mkdir /<project-folder>
  cd /<folder-project>

  npm init # creates the package.json
  npm install node-ambassador --save #install library

Here is the minimum to code to create our proxy like process:

let { Ambassador }  = require('../node-ambassador/')
const TARGET = process.env['target_port'] || 8087
const PORT   = process.env['port'] || 8080

new Ambassador({port: PORT, target: TARGET})

console.log(`listening for request in ${PORT} and targeting ${TARGET}`)

We read the TCP port information from PORT and TARGET_PORT from the environment variables, then we make a new Ambassador object and call the tunnel method which creates a tunnel between this two point.


To test our decorator process we should execute a process in the same IP address capable of understanding HTTP (version 1.+). We are going to choose Python simple server module to do this.

Assuming you have Python installed, you just execute this:

  python -m SimpleHTTPServer 8087

If you don't have Python, you can use Docker:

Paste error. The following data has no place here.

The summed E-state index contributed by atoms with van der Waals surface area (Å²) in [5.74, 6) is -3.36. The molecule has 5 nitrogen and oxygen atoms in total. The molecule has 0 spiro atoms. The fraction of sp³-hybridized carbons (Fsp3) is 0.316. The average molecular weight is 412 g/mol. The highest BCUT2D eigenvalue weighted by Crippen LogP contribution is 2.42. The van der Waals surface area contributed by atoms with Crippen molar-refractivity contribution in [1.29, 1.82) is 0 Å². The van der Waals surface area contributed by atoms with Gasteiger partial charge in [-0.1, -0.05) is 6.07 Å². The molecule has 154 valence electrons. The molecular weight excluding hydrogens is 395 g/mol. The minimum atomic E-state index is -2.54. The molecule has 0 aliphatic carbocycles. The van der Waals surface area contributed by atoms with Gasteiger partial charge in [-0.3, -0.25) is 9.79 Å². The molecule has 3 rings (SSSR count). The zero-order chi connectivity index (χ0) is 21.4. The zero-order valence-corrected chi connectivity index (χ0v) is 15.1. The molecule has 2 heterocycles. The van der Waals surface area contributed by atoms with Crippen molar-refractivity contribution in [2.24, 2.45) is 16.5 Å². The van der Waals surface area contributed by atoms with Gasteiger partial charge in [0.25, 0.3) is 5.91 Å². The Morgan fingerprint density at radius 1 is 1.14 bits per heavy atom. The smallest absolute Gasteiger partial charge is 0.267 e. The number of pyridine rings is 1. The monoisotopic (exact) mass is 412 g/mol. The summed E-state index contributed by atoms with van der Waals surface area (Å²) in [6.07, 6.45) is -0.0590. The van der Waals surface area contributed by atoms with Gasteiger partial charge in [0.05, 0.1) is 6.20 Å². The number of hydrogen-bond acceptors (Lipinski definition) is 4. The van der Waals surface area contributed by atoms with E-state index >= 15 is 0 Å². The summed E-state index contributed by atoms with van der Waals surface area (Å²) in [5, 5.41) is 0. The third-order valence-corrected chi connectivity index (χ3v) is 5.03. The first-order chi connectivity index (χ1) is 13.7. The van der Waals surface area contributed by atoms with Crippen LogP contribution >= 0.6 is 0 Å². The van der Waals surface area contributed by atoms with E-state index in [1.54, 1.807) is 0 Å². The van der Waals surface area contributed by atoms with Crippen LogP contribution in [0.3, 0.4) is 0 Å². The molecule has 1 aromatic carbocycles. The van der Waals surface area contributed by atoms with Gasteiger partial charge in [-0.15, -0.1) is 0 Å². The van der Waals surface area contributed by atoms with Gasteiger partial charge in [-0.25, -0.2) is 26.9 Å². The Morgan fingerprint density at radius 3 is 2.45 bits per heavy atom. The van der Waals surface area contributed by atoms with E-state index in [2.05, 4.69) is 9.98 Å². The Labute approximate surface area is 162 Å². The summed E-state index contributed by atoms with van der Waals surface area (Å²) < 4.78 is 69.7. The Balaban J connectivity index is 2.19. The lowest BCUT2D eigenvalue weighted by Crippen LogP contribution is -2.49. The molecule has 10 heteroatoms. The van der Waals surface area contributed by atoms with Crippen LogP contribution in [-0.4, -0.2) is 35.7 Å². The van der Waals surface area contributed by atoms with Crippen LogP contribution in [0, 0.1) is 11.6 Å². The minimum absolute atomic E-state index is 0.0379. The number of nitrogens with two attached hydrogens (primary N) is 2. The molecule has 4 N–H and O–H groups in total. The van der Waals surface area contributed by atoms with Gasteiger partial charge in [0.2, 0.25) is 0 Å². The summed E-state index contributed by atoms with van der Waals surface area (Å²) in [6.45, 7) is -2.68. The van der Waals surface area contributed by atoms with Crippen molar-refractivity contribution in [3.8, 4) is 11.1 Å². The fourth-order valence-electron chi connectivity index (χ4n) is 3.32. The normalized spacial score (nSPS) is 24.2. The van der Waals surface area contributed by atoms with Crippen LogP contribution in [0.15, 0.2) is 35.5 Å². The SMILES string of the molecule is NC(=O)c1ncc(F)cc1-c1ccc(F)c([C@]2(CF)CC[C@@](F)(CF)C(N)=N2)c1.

cd /<folder-you-want-serve>

#copy & paste this line
sudo docker run -it -v "$(pwd)":/app:z -p 8087:8087 --name py-server python python -m http.server 8087 --directory /app/

That would create for you an container serving the folder you are in, once this container is created you can save yourself of writing that long command by doing:

docker stop py-server

docker start py-server

Live example:

Testing Our Tunnel

To execute our script we can configure the environment variables, TARGET_PORT to target the Python server and PORT the TCP port we want to listen to.

export PORT=8080
export TARGET_PORT=8087

node app.js


In this example I just pick another image folder.

Decorating Responses

That Python server represents the main container, our purpose now is to change its behaviour, what we are going to do is to change that boring 404 page with something more enterprise ready and also make this change reusable with other containers.